The American public was nearly deprived of the opportunity to read this book.
In 2012 popular historian David Barton set out to correct what he saw as the distorted image of a once-beloved Founding Father, Thomas Jefferson, in what became a New York Times best-selling book, The Jefferson Lies.
Despite the wildly popular success of the original hardcover edition, or perhaps because of it, a campaign to discredit Barton’s scholarship was launched by bloggers and a handful of non-historian academics.
What happened next was shocking – virtually unprecedented in modern American publishing history. Under siege from critics, the publisher spiked the book and recalled it from the retail shelves from coast to coast. The Jefferson Lies is thus a history book that made history – becoming possibly the first book of its kind to be victimized by the scourge of “political correctness.”
But more than three years later, it’s back as an updated paperback edition in which Barton sets the record straight and takes on the critics who savaged his work.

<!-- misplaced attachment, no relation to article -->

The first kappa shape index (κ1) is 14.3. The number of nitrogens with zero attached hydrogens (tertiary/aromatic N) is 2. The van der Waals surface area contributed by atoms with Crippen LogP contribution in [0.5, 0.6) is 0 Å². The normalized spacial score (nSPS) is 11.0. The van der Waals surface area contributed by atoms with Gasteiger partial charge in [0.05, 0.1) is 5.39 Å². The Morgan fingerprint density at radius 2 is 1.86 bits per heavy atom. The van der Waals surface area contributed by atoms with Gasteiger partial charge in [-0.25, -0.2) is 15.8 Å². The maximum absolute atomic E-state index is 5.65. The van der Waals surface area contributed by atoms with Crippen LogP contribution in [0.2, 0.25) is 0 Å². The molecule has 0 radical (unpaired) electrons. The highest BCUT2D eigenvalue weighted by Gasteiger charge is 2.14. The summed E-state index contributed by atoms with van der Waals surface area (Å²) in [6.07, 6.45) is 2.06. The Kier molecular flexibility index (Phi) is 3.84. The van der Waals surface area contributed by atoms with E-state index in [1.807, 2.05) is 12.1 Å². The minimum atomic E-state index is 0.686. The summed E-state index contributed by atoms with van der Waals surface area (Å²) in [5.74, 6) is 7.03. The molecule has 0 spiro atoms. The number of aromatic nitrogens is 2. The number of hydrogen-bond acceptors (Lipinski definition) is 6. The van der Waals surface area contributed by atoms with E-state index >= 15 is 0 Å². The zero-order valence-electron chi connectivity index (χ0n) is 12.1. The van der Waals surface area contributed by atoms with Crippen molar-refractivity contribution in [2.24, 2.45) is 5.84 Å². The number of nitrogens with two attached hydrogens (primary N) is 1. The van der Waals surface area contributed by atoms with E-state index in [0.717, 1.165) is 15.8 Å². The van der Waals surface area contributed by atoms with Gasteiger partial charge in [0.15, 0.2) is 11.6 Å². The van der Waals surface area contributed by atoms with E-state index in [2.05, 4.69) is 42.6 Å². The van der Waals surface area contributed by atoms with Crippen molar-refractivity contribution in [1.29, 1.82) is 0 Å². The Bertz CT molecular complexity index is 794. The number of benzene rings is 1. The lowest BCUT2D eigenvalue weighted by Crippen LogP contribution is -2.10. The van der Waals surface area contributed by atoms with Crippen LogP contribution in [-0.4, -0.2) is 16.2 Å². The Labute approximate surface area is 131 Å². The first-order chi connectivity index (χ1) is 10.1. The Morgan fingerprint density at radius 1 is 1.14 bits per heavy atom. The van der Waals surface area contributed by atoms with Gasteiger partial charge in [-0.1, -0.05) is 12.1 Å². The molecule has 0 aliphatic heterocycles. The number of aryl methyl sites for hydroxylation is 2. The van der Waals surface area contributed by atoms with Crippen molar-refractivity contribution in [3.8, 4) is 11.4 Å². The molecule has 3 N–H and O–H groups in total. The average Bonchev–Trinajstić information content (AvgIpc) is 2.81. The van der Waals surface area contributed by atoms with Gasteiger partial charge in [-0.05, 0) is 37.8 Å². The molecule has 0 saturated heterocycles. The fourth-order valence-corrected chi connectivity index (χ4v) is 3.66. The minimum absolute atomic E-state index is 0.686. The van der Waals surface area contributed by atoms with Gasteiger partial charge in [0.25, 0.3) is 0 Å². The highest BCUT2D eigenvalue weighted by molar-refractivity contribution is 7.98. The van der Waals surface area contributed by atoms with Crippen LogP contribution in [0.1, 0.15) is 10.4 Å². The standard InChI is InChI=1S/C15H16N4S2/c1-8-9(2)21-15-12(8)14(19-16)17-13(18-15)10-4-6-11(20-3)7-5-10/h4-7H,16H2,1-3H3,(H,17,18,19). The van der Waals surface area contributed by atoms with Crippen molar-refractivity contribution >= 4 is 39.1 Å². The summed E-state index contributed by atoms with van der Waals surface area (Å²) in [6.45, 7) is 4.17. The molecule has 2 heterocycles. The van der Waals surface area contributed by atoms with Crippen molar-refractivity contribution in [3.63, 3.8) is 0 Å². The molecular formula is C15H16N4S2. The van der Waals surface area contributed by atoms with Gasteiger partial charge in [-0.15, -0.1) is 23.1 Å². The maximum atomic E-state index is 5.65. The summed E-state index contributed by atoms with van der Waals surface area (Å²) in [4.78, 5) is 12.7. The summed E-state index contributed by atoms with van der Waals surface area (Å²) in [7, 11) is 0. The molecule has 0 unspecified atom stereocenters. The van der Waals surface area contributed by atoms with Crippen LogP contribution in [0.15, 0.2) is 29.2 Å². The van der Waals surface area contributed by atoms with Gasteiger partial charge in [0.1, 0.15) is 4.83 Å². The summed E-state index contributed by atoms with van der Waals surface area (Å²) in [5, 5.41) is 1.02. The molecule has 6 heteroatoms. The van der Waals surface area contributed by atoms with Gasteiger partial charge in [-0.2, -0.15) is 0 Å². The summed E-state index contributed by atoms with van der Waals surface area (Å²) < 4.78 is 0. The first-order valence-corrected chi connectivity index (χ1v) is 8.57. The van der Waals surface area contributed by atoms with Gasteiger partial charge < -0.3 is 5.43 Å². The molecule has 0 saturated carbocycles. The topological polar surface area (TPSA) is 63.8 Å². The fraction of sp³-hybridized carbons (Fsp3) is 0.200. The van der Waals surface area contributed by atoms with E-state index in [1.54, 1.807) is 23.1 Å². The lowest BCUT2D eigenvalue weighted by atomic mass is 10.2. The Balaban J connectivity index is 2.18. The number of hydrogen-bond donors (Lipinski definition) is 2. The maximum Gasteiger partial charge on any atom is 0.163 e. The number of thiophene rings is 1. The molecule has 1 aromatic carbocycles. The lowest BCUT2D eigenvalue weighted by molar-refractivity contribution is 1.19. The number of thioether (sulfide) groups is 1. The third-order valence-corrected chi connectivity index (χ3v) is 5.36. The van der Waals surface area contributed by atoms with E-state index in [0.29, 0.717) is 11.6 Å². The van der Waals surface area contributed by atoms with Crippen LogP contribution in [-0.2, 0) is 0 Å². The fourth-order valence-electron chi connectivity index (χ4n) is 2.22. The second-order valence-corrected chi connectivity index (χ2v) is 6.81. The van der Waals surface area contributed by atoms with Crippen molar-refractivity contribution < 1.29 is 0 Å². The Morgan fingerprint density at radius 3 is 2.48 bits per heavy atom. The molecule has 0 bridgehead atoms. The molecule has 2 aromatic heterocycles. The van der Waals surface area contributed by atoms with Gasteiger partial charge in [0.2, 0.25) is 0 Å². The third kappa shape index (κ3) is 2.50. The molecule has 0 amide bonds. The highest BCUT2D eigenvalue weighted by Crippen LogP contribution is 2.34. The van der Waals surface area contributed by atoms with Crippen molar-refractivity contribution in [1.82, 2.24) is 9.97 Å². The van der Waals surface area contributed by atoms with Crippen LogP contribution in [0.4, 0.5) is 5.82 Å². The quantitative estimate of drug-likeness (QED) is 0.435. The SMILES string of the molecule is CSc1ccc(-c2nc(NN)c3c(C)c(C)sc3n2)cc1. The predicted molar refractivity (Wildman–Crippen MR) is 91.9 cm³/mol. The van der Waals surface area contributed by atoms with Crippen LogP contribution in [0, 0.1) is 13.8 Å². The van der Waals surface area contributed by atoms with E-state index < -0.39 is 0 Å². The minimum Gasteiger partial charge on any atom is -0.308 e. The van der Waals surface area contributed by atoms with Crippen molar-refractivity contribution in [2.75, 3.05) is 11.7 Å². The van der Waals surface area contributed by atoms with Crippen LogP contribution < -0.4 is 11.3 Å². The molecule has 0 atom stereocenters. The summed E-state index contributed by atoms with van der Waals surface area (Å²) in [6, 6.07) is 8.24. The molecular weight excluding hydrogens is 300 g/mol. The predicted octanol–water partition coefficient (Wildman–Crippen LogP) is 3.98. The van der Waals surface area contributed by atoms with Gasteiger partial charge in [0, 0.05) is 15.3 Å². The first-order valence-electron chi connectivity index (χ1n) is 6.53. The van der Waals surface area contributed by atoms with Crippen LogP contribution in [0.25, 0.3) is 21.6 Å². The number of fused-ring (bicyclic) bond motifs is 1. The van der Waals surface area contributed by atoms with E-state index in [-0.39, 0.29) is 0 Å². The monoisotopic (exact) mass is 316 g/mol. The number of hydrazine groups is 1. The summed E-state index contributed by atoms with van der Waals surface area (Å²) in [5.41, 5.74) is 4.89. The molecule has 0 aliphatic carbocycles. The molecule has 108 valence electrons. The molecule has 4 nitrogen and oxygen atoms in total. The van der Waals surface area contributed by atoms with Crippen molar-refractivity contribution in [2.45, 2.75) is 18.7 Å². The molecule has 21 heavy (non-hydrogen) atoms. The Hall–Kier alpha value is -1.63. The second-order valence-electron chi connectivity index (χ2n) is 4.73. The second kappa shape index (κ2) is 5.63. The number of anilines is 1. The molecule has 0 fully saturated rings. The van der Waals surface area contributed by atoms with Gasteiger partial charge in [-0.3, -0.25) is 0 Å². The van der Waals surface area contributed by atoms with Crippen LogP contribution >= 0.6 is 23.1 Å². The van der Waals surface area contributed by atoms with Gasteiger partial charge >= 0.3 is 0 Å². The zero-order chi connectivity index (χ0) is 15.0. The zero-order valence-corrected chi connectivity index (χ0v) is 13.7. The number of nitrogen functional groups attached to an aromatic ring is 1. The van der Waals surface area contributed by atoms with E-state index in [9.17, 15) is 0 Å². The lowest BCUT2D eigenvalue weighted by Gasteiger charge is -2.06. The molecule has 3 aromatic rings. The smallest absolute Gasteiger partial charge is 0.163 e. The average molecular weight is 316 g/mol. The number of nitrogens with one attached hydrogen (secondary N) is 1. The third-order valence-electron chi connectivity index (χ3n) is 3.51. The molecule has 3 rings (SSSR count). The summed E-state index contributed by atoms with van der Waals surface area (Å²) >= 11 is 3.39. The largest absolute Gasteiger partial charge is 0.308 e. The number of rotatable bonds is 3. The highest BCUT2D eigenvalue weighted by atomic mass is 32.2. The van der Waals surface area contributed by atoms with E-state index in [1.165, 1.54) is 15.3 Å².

And that’s just part of the story. Why did this book spark so much controversy?
It could only happen in an America that has forgotten its past. Its roots, its purpose, its identity all have become shrouded behind a veil of political correctness bent on twisting the nation's founding, and its Founders, beyond recognition.
The time has come to remember again.
This new paperback edition of The Jefferson Lies re-documents Barton's research and conclusions as sound and his premises true. It tackles seven myths about Thomas Jefferson head-on, and answers pressing questions about this incredible statesman including:
- Did Thomas Jefferson really have a child by his young slave girl, Sally Hemings?
- Did he write his own Bible, excluding the parts of Christianity with which he disagreed?
- Was he a racist who opposed civil rights and equality for black Americans?
- Did he, in his pursuit of separation of church and state, advocate the secularizing of public life?
Through Jefferson's own words and the eyewitness testimony of contemporaries, Barton repaints a portrait of the man from Monticello as a visionary, an innovator, a man who revered Jesus, a classical Renaissance man, and a man whose pioneering stand for liberty and God-given inalienable rights fostered a better world for this nation and its posterity. For America, the time to remember these truths is now.
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